The Press Democrat's recent editorial (“Timing is wrong for local sales tax hikes,” Oct. 13) in opposition to Sebastopol's Measure Y is wrong on many counts, most fundamentally the basic facts. As noted in its correction, the PD incorrectly identified the statewide sales tax rate increase proposed in Proposition 30, which is in fact a quarter percent increase.

    If both Measure Y and Proposition 30 pass, Sebastopol's cumulative sales tax rate will be 9 percent, a quarter-percent less than what Sebastopol shoppers were paying just over a year ago, before the sunsetting of the state's supplemental sales tax. Sebastopol's Measure Y will cost an average family of four approximately $4 a month.

    So what will this $4 for a family of four buy?

    It is local government, in this case the city of Sebastopol, that delivers the most basic and important services that effect our lives every day. The city of Sebastopol maintains our street and sewers, delivers water to our taps, supports a police department that ensures our safety and provides a fire department that not only puts out fires but also delivers an extremely rapid response emergency medical team. Additionally, our public works department maintains our parks; our building department ensures that our businesses and homes are safe for habitation, and our planning department ensures that development is appropriate and will not further clog our streets.

    The Press Democrat tells us that the timing is wrong to ask Sebastopol voters to support both streets that are drivable and schools that are viable. If that $4 a month for a family too much to pay to guarantee that our basic city services continue to be viable? When would be a better time?

    Thanks to the shenanigans on Wall Street that caused a global economic mess, as well as the gridlock in Sacramento, local government is getting the short end to the stick. We should work to fix these underlying problems. But, in the meantime, there are lives that need saving, schools that need funding, roads that need paving and fires that must be doused.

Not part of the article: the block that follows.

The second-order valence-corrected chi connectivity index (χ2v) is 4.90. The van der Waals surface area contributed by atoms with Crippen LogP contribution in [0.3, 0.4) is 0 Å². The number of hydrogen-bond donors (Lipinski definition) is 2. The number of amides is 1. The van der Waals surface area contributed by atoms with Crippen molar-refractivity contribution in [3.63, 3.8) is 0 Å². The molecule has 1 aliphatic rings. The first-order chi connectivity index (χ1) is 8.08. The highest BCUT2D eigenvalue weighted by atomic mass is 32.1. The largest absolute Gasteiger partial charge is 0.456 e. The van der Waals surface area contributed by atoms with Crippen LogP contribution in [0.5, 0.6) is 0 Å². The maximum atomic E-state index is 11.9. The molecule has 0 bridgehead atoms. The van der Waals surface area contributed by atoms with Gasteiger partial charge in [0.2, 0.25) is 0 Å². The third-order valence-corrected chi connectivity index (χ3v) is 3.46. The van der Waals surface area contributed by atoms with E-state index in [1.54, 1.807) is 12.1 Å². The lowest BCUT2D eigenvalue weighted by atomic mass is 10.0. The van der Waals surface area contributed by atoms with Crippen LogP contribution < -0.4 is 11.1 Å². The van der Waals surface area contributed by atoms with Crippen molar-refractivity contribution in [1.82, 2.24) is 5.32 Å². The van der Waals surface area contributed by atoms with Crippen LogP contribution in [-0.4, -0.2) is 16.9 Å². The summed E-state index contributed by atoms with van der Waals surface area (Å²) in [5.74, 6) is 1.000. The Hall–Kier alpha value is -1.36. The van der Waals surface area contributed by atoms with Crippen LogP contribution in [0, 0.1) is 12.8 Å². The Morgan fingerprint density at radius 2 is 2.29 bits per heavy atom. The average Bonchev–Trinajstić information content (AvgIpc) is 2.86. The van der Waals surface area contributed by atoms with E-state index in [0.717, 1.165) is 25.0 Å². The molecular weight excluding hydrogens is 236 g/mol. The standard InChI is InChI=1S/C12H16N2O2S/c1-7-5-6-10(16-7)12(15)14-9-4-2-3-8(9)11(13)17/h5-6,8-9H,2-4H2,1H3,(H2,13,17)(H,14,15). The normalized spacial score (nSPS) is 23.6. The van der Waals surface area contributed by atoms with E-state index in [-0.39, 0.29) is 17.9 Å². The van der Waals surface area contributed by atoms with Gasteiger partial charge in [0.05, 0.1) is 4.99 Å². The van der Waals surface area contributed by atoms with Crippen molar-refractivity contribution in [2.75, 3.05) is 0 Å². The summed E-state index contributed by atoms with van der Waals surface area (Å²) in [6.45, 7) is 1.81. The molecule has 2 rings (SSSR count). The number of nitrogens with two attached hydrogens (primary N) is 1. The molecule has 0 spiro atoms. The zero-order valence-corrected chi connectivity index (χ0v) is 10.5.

If we were to grow our taxable retail sales into raising the additional $1 million that the city needs rather than raise our sales tax rate, we would need to increase taxable retail sales in Sebastopol by $100 millions, nearly double our existing sales. What would we buy. Where would we park?

    The city of Sebastopol has already cut its services to the bone. Our city staff has made many concessions. Their hours have been cut, and they are contributing significantly to their pensions. They are in the lower end of the pay spectrum compared to other public employees in the county.

    Contrary to The Press Democrat's assertion, Sebastopol does not have unfunded pension liabilities. Sebastopol, like other cities, has seen its pension liabilities balloon. The city has and will continue to pay its pension liabilities. All of our pension liabilities are funded.

    The PD editorial questions the timing of Measure Y and the ability of some people to pay the cumulative taxes from all the measures on the ballot. In Sebastopol, seniors on fixed incomes may have difficulty paying school parcel taxes. However, they can get an exemption from paying these taxes if they need it. They should vote in favor of school taxes knowing that an exemption is available to them if needed.

    For some reason, The Press Democrat doesn't believe that Sebastopol's citizens are either informed enough or responsible enough to make the right decisions. I disagree.

    I do completely agree with the editorial when it states that the voters can have “confidence that the money will be spent wisely.” Please vote yes on Measure Y.

    Michael Kyes is vice mayor for the city of Sebastopol.
    ===========

    Full text and impartial analysis and options for and against from the League of Women Voter's here.

    What do you think?
    Last edited by Barry; 11-01-2012 at 09:03 AM.